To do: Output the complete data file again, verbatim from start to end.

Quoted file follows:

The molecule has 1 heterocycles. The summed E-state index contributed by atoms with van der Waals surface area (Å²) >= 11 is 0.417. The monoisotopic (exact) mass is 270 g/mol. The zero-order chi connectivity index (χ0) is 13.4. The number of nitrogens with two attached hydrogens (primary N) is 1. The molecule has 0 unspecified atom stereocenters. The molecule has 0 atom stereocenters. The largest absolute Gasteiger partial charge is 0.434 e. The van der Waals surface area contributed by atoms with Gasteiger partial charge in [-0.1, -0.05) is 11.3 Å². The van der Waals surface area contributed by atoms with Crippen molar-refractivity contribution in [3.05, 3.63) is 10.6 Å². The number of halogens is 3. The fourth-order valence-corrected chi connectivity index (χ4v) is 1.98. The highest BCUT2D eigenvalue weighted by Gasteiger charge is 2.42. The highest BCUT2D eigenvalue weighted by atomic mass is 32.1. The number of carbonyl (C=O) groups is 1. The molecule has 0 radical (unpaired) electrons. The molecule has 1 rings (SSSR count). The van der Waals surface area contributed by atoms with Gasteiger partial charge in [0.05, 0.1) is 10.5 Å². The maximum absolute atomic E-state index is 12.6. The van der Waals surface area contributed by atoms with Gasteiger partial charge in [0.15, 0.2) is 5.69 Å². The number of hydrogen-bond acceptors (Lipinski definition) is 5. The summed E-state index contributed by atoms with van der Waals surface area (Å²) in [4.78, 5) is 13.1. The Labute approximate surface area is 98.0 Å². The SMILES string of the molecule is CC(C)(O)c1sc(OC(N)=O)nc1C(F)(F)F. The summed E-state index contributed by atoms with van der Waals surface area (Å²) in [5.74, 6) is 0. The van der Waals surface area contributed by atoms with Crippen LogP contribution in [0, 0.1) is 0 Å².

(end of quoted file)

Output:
The molecule has 1 heterocycles. The summed E-state index contributed by atoms with van der Waals surface area (Å²) >= 11 is 0.417. The monoisotopic (exact) mass is 270 g/mol. The zero-order chi connectivity index (χ0) is 13.4. The number of nitrogens with two attached hydrogens (primary N) is 1. The molecule has 0 unspecified atom stereocenters. The molecule has 0 atom stereocenters. The largest absolute Gasteiger partial charge is 0.434 e. The van der Waals surface area contributed by atoms with Gasteiger partial charge in [-0.1, -0.05) is 11.3 Å². The van der Waals surface area contributed by atoms with Crippen molar-refractivity contribution in [3.05, 3.63) is 10.6 Å². The number of halogens is 3. The fourth-order valence-corrected chi connectivity index (χ4v) is 1.98. The highest BCUT2D eigenvalue weighted by Gasteiger charge is 2.42. The highest BCUT2D eigenvalue weighted by atomic mass is 32.1. The number of carbonyl (C=O) groups is 1. The molecule has 0 radical (unpaired) electrons. The molecule has 1 rings (SSSR count). The van der Waals surface area contributed by atoms with Gasteiger partial charge in [0.05, 0.1) is 10.5 Å². The maximum absolute atomic E-state index is 12.6. The van der Waals surface area contributed by atoms with Gasteiger partial charge in [0.15, 0.2) is 5.69 Å². The number of hydrogen-bond acceptors (Lipinski definition) is 5. The summed E-state index contributed by atoms with van der Waals surface area (Å²) in [4.78, 5) is 13.1. The Labute approximate surface area is 98.0 Å². The SMILES string of the molecule is CC(C)(O)c1sc(OC(N)=O)nc1C(F)(F)F. The summed E-state index contributed by atoms with van der Waals surface area (Å²) in [5.74, 6) is 0. The van der Waals surface area contributed by atoms with Crippen LogP contribution in [0, 0.1) is 0 Å².